Rivlin: 'On peace process, we must have open hearts'
Sceptic: Rivlin (Photo: Flash 90)
The man tipped to be the next president of Israel has spoken of his deep scepticism of the peace process.
Reuven Rivlin, a Likud MK and a former speaker of the Knesset, insists that “the Arabs will never accept any solution that will give them anything less than the state of Israel. They will never accept that Israel is the land of the Jewish people.”
Mr Rivlin, who was in Britain this week to speak at a lunch held jointly by the Board of Deputies and Magen David Adom UK, said he believed that the talks were being imposed on the Palestinians and the Israelis by the US, despite the fact that there is no longer anything to agree on.
“We thought we were coming to an understanding with the Palestinians with the Oslo agreement. At least we agreed about something back then. Since then we have not progressed. Every concession we have made has led to a worse situation.”
Mr Rivlin said that even though it is the “destiny” of Israelis and Palestinians to live together side by side, “unfortunately this is not understood by many Jews and Palestinians”.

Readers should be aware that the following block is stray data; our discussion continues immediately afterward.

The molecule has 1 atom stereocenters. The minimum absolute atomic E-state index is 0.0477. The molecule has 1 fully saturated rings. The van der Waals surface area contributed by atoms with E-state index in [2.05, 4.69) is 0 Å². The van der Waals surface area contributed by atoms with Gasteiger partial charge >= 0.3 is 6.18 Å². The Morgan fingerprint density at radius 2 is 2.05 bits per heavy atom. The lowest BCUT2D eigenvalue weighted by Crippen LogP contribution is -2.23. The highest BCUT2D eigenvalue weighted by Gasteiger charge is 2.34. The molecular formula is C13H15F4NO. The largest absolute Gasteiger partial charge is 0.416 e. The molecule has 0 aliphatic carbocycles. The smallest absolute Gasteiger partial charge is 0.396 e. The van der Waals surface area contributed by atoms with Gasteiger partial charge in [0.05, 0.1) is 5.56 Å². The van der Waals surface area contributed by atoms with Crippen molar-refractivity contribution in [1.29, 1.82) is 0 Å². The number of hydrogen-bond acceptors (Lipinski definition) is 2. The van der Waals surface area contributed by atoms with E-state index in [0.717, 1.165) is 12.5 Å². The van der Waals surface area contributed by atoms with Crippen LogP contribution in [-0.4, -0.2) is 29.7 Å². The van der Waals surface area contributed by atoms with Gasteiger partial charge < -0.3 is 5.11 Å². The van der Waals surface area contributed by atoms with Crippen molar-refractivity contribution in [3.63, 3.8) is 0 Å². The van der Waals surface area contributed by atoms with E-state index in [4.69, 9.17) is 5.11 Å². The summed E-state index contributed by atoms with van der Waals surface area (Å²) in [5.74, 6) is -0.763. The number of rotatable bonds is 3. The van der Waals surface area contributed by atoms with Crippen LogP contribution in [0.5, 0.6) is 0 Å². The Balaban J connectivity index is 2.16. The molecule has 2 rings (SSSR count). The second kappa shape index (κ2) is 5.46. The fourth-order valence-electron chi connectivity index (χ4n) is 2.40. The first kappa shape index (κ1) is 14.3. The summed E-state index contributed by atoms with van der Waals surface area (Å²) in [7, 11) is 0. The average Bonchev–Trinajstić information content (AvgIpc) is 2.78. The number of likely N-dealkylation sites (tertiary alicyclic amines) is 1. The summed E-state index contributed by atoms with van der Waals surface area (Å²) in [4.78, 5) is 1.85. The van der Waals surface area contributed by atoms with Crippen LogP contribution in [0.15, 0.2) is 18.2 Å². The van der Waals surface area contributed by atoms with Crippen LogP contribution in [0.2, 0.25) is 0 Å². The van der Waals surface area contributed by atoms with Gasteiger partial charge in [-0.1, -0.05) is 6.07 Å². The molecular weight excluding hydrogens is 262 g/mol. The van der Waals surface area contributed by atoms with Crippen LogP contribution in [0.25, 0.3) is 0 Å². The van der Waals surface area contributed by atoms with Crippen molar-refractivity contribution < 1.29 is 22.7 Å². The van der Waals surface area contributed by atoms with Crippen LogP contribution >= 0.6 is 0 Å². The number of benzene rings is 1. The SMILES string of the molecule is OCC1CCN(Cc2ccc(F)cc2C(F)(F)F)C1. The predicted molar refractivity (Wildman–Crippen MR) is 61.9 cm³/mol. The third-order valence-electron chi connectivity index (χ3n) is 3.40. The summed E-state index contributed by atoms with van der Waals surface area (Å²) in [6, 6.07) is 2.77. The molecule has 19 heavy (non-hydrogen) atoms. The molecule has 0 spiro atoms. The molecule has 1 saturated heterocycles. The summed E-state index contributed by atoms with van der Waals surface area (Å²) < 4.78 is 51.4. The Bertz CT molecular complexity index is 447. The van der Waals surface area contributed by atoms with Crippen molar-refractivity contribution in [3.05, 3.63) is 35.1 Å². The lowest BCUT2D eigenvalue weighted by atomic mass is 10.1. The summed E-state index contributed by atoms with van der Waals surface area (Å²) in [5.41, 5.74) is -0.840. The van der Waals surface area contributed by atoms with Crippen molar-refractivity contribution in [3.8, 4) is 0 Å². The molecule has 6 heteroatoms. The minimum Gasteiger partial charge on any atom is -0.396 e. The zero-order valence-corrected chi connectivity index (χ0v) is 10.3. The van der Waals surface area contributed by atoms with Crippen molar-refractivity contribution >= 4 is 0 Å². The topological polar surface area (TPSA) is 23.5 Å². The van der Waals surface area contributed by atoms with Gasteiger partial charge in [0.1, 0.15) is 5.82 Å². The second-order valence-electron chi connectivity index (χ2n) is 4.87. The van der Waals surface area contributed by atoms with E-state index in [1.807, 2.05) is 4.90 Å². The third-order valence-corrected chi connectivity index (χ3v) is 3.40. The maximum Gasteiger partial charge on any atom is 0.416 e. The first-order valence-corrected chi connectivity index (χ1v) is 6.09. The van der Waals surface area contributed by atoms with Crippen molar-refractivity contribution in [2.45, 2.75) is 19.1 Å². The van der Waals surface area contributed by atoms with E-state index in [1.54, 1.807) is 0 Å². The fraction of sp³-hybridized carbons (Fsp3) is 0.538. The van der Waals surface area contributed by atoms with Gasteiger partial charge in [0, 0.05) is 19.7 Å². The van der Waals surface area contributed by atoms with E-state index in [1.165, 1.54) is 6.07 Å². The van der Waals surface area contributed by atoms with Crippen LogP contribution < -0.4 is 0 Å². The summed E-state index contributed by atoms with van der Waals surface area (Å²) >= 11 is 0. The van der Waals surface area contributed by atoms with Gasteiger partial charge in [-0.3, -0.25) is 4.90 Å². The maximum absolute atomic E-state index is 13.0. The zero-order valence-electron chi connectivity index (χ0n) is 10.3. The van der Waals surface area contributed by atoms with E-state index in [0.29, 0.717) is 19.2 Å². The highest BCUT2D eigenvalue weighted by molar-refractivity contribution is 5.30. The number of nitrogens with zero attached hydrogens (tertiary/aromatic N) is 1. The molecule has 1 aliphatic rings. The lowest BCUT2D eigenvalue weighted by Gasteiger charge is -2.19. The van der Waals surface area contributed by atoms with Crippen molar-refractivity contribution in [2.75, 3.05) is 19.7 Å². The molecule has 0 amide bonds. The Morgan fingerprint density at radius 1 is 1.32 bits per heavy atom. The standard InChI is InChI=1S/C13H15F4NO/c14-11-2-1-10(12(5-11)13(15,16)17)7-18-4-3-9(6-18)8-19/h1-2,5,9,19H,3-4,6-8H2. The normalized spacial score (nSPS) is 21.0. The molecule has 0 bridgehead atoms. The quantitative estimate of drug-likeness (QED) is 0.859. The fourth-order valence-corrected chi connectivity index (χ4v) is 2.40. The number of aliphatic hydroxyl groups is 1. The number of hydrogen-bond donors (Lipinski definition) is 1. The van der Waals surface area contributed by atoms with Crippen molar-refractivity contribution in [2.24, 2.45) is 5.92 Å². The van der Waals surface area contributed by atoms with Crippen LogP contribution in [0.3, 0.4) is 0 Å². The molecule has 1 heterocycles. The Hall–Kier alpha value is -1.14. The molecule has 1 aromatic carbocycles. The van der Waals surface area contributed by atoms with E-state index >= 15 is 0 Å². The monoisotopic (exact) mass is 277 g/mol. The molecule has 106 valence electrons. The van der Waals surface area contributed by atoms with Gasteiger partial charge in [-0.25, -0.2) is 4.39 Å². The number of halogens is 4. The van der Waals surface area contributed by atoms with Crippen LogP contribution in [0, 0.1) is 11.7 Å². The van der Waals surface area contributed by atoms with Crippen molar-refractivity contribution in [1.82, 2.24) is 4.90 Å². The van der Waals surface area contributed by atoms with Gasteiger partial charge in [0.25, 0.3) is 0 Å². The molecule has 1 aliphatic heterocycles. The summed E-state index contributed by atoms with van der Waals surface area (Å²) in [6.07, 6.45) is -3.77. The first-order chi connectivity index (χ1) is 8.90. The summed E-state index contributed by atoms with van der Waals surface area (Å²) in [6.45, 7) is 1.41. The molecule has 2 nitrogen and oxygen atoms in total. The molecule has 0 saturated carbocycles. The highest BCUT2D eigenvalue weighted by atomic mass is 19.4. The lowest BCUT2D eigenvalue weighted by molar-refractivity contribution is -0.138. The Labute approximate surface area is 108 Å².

Mr Rivlin denied he was advocating a one-state solution: “I know that living side by side is a utopia.”
While Prime Minister Benjamin Netanyahu knows that the only way to sustain Israel as the homeland for the Jews is to accept two states for two peoples, he said, “nobody knows how to do it”.
“Whatever we do we have to do it with an open heart and an open mind. We have to be hopeful but also look to the future with care. Maybe the impossible can become possible.”
Mr Rivlin admitted that he may be “surprised” by the peace process. But, he warned, “if the people of Israel awake to the nightmare of another intifada, for example, they will never again accept any kind of deal with the Palestinians.”
On the recent terror attacks on Eilat, Mr Rivlin said: “We are doing everything within our power to protect tourists and ourselves. Together with the Egyptians, we are fighting the jihadists.”
Mr Rivlin refused to be drawn on his presidential ambitions, saying: “The decision about who will be the next president of Israel is up to the parliament. Right now we have a very good president, he’s quite young, only 90 years old. Ask me the question next year and I will be able to be much more specific.”